That’s something that’s been an ongoing problem with Star Trek: Picard, actually, that sense that it lost interest in itself. Granted, I seem to be the only person who liked Season 1 more than they didn’t, and indeed think it was markedly better than Season 2 – maybe complaints that Season 2 struggled to build on and grow from its predecessor will only ever fall on deaf ears. Still, it’s hard not to feel like Season 2 saw Picard transform itself into the hypothetical version of Season 1 executive producers Alex Kurtzman and Akiva Goldsman distanced themselves from in early marketing – it is now the nostalgic, backward-looking show they insisted they were never going to make.

More than that, though, it seems like the show lost interest in its current season, too – more concerned with setting up ideas for next year, the whole thing feeling very hurried in a rush to just get this series over with and get onto the big Next Generation reunion. There’s plenty of plot threads thrown out (though, knowing now that Alison Pill won’t be returning for season 3, it seems very unlikely any of them will have anything to do with the big galaxy threatening event introduced and wrapped up in a few minutes here) but few of them speak to any underlying character questions… which suggests reason to be at least a little dubious about the substance of the impending reunion.

If Star Trek: Picard was about one thing, it was a paean to openness and communication: with others, and with yourself. There’s a kernel of an idea there that works well, and it’s expressed interestingly in some cases – but it’s not a theme you can ever truly make land if you don’t put your characters front and centre, if you don’t emphasise and prioritise them, and if you don’t have a sense of what it actually means for them to be open. It’s no wonder the series was a mess, in the end.

Captain’s Log

● I am not sure that dying in a barfight at the age of eighty is actually a happy ending for Rios. It’s a frustrating plotline generally, really; telegraphed early on, not through the necessary character moments but glaring winks and nudges at the viewer. It never feels like it grew from Rios as an individual, really, and in fact that the starting point was just “let’s do The Voyage Home again”.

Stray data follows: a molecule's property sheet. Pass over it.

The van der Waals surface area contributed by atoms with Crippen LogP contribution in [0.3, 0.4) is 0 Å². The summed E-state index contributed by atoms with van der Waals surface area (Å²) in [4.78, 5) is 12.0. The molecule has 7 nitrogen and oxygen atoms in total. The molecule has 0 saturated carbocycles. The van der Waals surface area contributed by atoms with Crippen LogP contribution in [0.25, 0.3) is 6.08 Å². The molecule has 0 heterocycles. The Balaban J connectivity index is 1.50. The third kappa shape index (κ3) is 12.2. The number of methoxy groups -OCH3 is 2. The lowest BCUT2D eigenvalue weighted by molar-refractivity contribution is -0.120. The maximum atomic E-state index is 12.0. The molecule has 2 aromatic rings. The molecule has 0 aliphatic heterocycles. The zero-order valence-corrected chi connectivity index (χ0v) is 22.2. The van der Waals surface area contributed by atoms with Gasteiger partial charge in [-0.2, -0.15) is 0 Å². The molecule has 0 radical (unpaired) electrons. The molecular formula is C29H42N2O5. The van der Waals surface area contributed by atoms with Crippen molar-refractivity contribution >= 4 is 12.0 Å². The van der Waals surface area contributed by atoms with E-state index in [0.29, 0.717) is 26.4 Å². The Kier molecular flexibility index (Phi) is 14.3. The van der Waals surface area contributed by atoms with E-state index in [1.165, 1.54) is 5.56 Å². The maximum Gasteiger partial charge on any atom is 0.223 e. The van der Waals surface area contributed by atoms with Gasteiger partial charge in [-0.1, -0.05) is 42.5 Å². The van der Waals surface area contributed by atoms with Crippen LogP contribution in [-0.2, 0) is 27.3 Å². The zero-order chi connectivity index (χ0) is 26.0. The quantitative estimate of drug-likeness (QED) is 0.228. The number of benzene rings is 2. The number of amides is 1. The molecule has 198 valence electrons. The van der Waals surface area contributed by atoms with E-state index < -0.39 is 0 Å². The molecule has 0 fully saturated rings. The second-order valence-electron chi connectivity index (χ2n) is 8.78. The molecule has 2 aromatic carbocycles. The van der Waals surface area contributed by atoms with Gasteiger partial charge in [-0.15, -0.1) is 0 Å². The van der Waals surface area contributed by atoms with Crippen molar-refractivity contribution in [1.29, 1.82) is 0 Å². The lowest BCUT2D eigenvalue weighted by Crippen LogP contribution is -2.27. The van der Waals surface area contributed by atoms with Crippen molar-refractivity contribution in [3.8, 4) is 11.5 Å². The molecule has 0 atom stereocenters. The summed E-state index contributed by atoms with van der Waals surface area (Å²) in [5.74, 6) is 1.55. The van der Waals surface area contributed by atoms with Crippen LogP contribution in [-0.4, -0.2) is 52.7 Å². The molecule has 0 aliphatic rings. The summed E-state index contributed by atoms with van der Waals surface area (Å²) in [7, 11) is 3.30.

● Had fans not been so enthusiastic about the idea of Seven and Raffi being together, thus linking their new character to a fan-favourite legacy character, I don’t actually think you’d have seen Raffi brought back this year.

● Picard and Laris are together now. Orla Brady is a great actor, she had a nice chemistry with Stewart in those early episodes, so why not (well, because Crusher is coming back, that’s why not)… but for that relationship to convince you surely need to have them spend more time together playing those characters properly. Would it have been that difficult to bring Laris into the past? No, it would not.

● Is Soji ever coming back, or, if Isa Briones is given anything to do next year, will it be as Kore? (If Briones returns, that is; Evan Evagora has confirmed that, after all that, he’s actually not returning as Elnor for Season 3.)

● Actually, and I can’t believe I’m going to say this, I feel like Star Trek: Picard has a very boring take on Wesley Crusher. Evolving into a strange time travelling entity is interesting, becoming a Time Cop is not.

● It really bugged me that ‘Farewell’ didn’t find any time at the beginning of the episode for Picard to meaningfully react to Agnes’ conversion to the Borg. That right there is, I think, every problem with the show in a microcosm.

Star Trek: Picard season 2 airs new episodes weekly on Amazon Prime Video. You can read our review of last week’s episode, ‘Hide and Seek’, right here, and our review of series premiere ‘The Star Gazer’ here.